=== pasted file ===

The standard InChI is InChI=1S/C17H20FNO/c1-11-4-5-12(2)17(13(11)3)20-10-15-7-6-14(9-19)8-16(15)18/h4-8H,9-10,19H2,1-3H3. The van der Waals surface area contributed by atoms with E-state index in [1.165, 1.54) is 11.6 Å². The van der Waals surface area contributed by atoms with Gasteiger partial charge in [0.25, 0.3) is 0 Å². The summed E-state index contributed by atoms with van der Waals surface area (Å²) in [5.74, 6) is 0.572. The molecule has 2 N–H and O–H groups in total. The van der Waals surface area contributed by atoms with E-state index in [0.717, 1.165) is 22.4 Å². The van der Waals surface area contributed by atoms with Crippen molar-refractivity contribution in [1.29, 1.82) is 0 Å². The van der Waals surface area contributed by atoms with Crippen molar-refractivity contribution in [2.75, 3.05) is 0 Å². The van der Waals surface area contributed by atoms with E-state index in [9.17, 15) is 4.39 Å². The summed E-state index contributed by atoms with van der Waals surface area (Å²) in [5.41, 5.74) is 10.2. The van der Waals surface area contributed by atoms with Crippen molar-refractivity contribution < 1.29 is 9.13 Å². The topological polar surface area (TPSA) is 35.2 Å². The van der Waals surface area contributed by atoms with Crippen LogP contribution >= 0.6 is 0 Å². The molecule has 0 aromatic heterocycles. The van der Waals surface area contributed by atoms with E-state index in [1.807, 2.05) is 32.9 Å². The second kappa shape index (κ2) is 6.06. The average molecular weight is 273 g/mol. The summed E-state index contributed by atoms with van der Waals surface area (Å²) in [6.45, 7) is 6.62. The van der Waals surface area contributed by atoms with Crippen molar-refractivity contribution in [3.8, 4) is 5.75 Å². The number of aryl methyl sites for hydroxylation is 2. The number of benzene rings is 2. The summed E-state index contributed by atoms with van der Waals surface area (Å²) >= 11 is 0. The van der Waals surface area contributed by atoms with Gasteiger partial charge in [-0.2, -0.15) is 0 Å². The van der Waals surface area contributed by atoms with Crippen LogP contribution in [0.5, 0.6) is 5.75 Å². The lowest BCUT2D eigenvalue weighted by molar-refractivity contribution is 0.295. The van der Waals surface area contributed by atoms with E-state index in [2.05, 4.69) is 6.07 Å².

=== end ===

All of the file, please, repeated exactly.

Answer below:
The standard InChI is InChI=1S/C17H20FNO/c1-11-4-5-12(2)17(13(11)3)20-10-15-7-6-14(9-19)8-16(15)18/h4-8H,9-10,19H2,1-3H3. The van der Waals surface area contributed by atoms with E-state index in [1.165, 1.54) is 11.6 Å². The van der Waals surface area contributed by atoms with Gasteiger partial charge in [0.25, 0.3) is 0 Å². The summed E-state index contributed by atoms with van der Waals surface area (Å²) in [5.74, 6) is 0.572. The molecule has 2 N–H and O–H groups in total. The van der Waals surface area contributed by atoms with E-state index in [0.717, 1.165) is 22.4 Å². The van der Waals surface area contributed by atoms with Crippen molar-refractivity contribution in [1.29, 1.82) is 0 Å². The van der Waals surface area contributed by atoms with Crippen molar-refractivity contribution in [2.75, 3.05) is 0 Å². The van der Waals surface area contributed by atoms with E-state index in [9.17, 15) is 4.39 Å². The summed E-state index contributed by atoms with van der Waals surface area (Å²) in [5.41, 5.74) is 10.2. The van der Waals surface area contributed by atoms with Crippen molar-refractivity contribution < 1.29 is 9.13 Å². The topological polar surface area (TPSA) is 35.2 Å². The van der Waals surface area contributed by atoms with Crippen LogP contribution >= 0.6 is 0 Å². The molecule has 0 aromatic heterocycles. The van der Waals surface area contributed by atoms with E-state index in [1.807, 2.05) is 32.9 Å². The second kappa shape index (κ2) is 6.06. The average molecular weight is 273 g/mol. The summed E-state index contributed by atoms with van der Waals surface area (Å²) in [6.45, 7) is 6.62. The van der Waals surface area contributed by atoms with Crippen molar-refractivity contribution in [3.8, 4) is 5.75 Å². The number of aryl methyl sites for hydroxylation is 2. The number of benzene rings is 2. The summed E-state index contributed by atoms with van der Waals surface area (Å²) >= 11 is 0. The van der Waals surface area contributed by atoms with Gasteiger partial charge in [-0.2, -0.15) is 0 Å². The van der Waals surface area contributed by atoms with Crippen LogP contribution in [0.5, 0.6) is 5.75 Å². The lowest BCUT2D eigenvalue weighted by molar-refractivity contribution is 0.295. The van der Waals surface area contributed by atoms with E-state index in [2.05, 4.69) is 6.07 Å².